However, if you're a firm that doesn't need a broker, you lose out on research. If the brokers didn't make money from you, they're generally not interested in talking you up to their clients.
It's not pretty. But that's the way it is.
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I don't mention all of this to vent my bitterness with the system, but because this system has a peculiar outcome -- one that can make us money.
You see, the best business ventures shouldn't be punished simply because they don't have to ask brokerages for funding. But it happens all the time. And sooner or later, the market wizens up to the game -- and savvy investors can profit by spotting these opportunities early before the crowd catches on.
Setups like these are some of my favorite investing opportunities I feature in my premium newsletter, Junior Resource Advisor.
You see, as a trained geologist, I have been traveling from my home in Vancouver to places like China, Columbia and Madagascar, searching for and vetting out massive resource discoveries for the past 10 years.
During that time, I have found many extremely undervalued opportunities that have earned my readers profits.
Take, for instance, Laredo Petroleum (NYSE: LPI).
When I added the up-and-coming exploration & production company to my Junior Resource Advisor portfolio on March 5, 2013, I explained how CEO Randy Foutch had a proven track record, having already built three successful oil companies from the ground up and doubling investors' money in the process. Share prices were only $16.75 at the time.
The company's focus: the Permian Basin in West Texas, an area Foutch was already familiar with from his previous ventures.
Wall Street wasn't reporting this story. But by October, the price had shot up to $33.52, and readers were enjoying gains of more than 100%.
Or another example -- OZ Minerals (OZMLF), which joined the portfolio on July 3, 2013. The Australian firm owned some of the richest cooper mines in the world along with a proven, dependable income stream -- yet the stock was selling for less than the cumulative value of its assets.
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In just three months following my recommendation, the mining company gained 14.48%.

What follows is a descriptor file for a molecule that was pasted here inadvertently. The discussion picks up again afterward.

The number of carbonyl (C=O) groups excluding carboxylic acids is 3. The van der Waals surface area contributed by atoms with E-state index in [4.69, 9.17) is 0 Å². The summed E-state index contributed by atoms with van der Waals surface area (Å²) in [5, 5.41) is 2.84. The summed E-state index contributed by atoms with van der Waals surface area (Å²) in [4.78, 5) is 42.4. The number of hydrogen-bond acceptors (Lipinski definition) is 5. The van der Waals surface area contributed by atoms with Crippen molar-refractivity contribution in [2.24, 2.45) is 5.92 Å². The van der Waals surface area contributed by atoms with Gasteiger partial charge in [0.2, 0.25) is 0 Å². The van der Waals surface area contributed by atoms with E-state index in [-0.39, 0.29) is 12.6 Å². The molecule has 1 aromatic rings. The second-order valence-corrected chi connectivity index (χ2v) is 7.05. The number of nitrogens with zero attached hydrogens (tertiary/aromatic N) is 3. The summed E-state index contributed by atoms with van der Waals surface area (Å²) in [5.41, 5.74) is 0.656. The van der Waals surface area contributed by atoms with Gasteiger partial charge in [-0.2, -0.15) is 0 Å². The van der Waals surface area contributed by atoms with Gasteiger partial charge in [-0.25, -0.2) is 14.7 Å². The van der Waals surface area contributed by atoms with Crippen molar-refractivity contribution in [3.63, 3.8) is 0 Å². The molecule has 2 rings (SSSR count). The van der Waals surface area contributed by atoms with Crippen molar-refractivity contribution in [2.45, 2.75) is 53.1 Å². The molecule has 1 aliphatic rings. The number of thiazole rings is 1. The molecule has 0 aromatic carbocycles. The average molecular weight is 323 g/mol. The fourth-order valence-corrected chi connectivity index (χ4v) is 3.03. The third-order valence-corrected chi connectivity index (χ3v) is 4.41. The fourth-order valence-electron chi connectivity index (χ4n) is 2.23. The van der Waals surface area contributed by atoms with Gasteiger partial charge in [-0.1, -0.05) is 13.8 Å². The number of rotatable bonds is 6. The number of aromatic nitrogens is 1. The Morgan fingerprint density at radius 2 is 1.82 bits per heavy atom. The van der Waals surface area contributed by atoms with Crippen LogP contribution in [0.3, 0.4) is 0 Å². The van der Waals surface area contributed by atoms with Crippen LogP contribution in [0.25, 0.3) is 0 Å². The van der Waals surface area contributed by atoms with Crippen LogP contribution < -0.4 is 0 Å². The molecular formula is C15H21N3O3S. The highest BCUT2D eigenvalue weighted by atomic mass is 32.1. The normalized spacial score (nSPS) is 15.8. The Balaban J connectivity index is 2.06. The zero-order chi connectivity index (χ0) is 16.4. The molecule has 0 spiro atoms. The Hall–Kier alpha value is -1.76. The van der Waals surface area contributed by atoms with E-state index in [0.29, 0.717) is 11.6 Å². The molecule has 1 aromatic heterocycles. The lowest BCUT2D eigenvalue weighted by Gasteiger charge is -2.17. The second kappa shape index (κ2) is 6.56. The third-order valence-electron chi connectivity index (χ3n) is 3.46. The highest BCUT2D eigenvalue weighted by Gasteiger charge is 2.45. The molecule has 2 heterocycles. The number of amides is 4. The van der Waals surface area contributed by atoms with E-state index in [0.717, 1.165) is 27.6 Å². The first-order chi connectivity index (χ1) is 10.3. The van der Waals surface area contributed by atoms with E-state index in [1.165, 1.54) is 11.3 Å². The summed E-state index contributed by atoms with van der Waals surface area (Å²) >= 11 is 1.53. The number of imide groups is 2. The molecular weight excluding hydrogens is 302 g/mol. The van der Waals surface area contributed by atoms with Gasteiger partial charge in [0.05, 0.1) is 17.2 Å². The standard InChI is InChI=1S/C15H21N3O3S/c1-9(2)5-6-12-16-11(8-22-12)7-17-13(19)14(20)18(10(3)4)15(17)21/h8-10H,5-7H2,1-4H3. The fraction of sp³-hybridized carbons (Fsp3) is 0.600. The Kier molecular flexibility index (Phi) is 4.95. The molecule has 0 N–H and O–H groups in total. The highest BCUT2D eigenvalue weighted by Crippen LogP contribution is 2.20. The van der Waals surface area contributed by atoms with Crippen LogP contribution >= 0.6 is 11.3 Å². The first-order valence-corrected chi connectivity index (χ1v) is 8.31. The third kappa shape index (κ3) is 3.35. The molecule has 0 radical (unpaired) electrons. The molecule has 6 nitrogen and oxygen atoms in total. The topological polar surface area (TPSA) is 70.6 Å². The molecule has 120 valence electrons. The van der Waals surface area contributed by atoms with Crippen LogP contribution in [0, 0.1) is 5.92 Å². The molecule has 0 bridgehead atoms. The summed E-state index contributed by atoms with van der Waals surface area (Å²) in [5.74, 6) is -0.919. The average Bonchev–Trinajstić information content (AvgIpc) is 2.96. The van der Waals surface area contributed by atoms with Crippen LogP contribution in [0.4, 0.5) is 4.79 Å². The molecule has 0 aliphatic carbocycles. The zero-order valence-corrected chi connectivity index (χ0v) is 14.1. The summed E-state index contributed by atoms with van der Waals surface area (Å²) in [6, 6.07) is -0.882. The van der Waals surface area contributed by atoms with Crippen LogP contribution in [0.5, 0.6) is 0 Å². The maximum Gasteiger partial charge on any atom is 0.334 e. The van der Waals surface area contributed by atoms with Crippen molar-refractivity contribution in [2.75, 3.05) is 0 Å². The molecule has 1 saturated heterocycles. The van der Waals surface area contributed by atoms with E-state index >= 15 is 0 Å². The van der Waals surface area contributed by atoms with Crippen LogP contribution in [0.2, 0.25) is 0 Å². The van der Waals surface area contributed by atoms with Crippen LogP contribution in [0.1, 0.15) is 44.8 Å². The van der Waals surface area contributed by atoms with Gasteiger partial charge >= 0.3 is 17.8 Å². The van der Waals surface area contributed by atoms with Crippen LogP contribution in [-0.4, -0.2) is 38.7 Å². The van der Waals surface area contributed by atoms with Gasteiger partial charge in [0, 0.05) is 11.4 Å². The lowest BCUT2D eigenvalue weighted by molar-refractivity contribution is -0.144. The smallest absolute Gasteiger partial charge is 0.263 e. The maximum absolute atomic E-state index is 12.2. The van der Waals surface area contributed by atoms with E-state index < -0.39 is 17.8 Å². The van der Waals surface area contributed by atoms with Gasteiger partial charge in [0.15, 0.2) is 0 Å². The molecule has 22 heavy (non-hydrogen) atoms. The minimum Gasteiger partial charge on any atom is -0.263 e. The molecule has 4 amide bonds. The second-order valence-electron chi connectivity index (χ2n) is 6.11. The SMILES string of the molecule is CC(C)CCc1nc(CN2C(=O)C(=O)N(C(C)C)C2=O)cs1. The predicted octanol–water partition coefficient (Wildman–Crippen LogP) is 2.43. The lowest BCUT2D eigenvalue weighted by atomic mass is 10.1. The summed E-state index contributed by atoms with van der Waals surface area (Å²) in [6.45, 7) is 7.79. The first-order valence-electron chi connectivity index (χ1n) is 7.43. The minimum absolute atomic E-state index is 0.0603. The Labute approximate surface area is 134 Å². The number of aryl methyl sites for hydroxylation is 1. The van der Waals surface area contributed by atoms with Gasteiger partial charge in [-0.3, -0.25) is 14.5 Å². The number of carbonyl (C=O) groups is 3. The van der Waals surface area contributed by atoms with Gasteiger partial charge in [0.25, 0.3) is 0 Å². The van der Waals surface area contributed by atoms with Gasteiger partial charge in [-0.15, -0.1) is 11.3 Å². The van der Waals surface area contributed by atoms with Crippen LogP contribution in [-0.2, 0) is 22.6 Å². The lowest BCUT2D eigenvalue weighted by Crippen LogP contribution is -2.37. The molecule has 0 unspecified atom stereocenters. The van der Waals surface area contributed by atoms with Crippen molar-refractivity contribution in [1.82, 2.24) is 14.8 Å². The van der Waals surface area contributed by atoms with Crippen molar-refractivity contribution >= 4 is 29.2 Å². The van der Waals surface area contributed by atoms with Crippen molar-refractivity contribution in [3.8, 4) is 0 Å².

I'm seeing plenty of opportunities like these in the market right now. For the past few months, we've been looking at the gold market, uranium, and offshore oil drilling, to name a few -- and we're doing it well before the mainstream media is reporting on these developments.
Which leads me to my most recent discovery...
It was a tip from one of my contacts in the mining industry that inspired my recent trip to a place that I believe is about to explode into what could be the first $1 trillion boomtown.
One of the stocks I'm recommending is a company that already has a sizeable stake in this boomtown. It's an oil and gas firm that originally identified 290 drilling locations in this region, and they've hit paydirt on 100% of their first 26 active sites.
You won't find opportunities like this one reported in major media outlets -- that is, until projects have taken off and the lion's share of the profits have already been made. That's why I recently compiled a special report detailing my research on what this boomtown's rare mix of resources can do for investors. (You can access this free research by following this link.)
Bottom line, if you wait for the major brokerages to tell you what stocks to buy, chances are, you're not getting the best ideas out there. It takes a keen eye, and a little bit of homework, to find the big winners -- especially when it comes to natural resources.